Mixed Emotions

Here’s the text of an email I sent to the people at Walden’s Puddle, an organization that cares for and rehabilitates wild animals:

To Whom It May Concern,

I appreciate the work your organization does for our animal friends.  The encroachment by short-sighted developers on their natural habitat has certainly caused injury to many forms of wildlife.  We do not allow hunting on our nearly 100 acres, and we have left much of it in its original state so that game may flourish.  We felt completely responsible for flushing a newborn fawn out from it’s hiding place, and we did our best to make sure that the fawn survived once the mother was unable to find him.  We bought infant-friendly water, formula, powdered goats milk, bottles, etc.  Our daughter, just 12 yrs old, spent two full nights waking every three hours to feed this young deer.  She picked him over for ticks, and watched over him nearly every hour of the day.

We convinced her that the best thing for this animal was to take him to Walden’s Puddle, where he could be cared for until he could be re-introduced into the wild.  We felt the company of other deer would be beneficial as well.  So, today, we loaded up and drove to Joelton.   The place is beautiful, alright.  We were excited by the idea that this little one would have a good chance at a full life after a brief stay.

Heres where the wheels came off the bus.  We brought our checkbook, so that we could leave a donation since we knew that is how y’all carry out your mission.  However, when my daughter walked through your door, carrying her newborn friend, your technician snatched it away so abruptly it startled even me.  She then pivoted around, and practically ran through an adjoining door, without so much as a thank you directed at my daughter.  Supermousey (her online name) burst into tears, as she wanted just a few seconds to rub on him and say goodbye/good luck.  Your other technician/volunteer stood in the little kitchen area and rolled her eyes at a lady who had trouble parking her truck, and again at my mother-in-law for not realizing she was standing in the entryway and causing your door bell to go off.  In short, we cannot ever remember being treated so rudely after taking the time,trouble, and expense to do the right thing.  You lost our financial support, and you totally crushed this young, bright girl, who may have been a tireless advocate for the work you do.  She had, on the drive over, remarked that she might want to volunteer at your facility in a few years.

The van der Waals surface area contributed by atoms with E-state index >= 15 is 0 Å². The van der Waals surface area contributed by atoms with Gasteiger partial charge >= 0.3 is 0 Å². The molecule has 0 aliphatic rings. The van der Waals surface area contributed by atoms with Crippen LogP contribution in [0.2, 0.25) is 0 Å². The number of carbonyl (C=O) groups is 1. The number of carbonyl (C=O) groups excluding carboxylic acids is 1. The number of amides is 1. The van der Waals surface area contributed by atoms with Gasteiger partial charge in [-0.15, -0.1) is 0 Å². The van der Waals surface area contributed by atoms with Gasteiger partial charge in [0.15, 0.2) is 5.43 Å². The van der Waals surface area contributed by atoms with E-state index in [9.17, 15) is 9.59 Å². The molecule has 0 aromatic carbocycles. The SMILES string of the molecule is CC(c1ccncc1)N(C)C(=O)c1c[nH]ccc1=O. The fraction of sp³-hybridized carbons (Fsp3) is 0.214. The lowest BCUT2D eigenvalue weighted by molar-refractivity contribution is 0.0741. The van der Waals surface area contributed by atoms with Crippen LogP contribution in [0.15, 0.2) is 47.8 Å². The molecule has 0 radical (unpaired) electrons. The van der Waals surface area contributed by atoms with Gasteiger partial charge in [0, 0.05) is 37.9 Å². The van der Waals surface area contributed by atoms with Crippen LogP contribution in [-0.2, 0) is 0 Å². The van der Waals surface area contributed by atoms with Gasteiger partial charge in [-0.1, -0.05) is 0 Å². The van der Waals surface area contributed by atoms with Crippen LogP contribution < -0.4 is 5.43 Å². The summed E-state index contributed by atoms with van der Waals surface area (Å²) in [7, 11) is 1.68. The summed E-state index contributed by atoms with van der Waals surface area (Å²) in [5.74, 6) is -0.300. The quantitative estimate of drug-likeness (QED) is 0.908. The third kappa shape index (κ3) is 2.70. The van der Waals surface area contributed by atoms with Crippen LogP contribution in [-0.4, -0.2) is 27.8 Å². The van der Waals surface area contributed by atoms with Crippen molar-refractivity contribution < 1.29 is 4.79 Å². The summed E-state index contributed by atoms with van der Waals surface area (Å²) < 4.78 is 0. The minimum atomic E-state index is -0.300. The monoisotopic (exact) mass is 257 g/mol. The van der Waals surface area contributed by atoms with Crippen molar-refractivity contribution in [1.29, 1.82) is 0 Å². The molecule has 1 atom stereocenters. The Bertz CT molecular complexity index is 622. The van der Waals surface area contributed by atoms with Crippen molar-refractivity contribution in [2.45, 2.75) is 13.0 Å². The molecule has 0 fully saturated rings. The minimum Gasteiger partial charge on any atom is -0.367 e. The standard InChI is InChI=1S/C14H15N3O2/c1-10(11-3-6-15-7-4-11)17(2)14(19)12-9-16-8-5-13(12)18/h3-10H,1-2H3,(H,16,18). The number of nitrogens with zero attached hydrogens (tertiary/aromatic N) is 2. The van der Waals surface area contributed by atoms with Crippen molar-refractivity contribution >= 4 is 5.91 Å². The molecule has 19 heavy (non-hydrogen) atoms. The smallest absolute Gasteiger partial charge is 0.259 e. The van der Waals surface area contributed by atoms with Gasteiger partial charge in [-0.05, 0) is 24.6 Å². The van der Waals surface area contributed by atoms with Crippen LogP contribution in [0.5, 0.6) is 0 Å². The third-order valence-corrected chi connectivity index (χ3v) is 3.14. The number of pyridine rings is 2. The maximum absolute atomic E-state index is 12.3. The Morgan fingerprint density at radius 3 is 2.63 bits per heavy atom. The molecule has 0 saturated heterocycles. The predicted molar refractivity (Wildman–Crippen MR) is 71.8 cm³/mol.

Slow down.  The deer wasn’t injured.  This was not a Code-Blue, life in danger situation like you see on “ER.”  Not everyone knows what you know about caring for injured/abandoned animals, and those that try deserve at least a minute of your attention.  Put people up front that can also interact with humans.





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9 responses to “Mixed Emotions

  1. The Missus

    What a sweet picture! It’s hard to believe the folks at WP acted that way. Did you have any choice words for them in person? I hope Supermousey isn’t taking to hard. Let us know if/when you hear back from WP.

  2. I’m trying not to take it too hard. Even though they were extremely rude to me, I know that Bambi is in a better place, and can live like he is supposed to.

    I even taped one of his little hairs to my mirror and kept his bottle. =)

    (In Memory of BAMBI!!!!)

  3. The story plus picture have made me tear up. I hope no one comes to my cubicle right now.

  4. heartbreaktown

    Awwwww. That’s such an adorable picture.

    Bedside manner and customer service are both lost arts. Hopefully someone will get back to you with an apology.

  5. That picture is making me cry right here at work! I can’t wait to show Amanda!

    SuperMousey, what a sweet, precious heart you have to take care of this helpless baby like you did.

  6. nm

    Good for Supermousey, but no matter how badly they treated you (and I’m sure it startled the fawn, as well) I’m glad you took the baby to Walden’s Puddle. I was having horrible visions of the little thing becoming semi-domesticated and you having to go all The Yearling about it.

  7. democommie


    I found a fledged, but unable to fly, Baltimore Oriole once. These birds were vanishinly rare in the area I lived in. I have a friend who does wildlife rehab and she suggested I take it to a place where she had volunteered. I did so and the owner told me, after looking the bird over that it was probably fine. Otoh, he said, if it was not able to “deal” he’d feed it to one of the carnivores. I thought he was joking. About two years later he was arrested and had his licenses revoked for animal cruelty. Yikes.

  8. I think the picture is lovely and good for Supermousy.
    And what Jim said.

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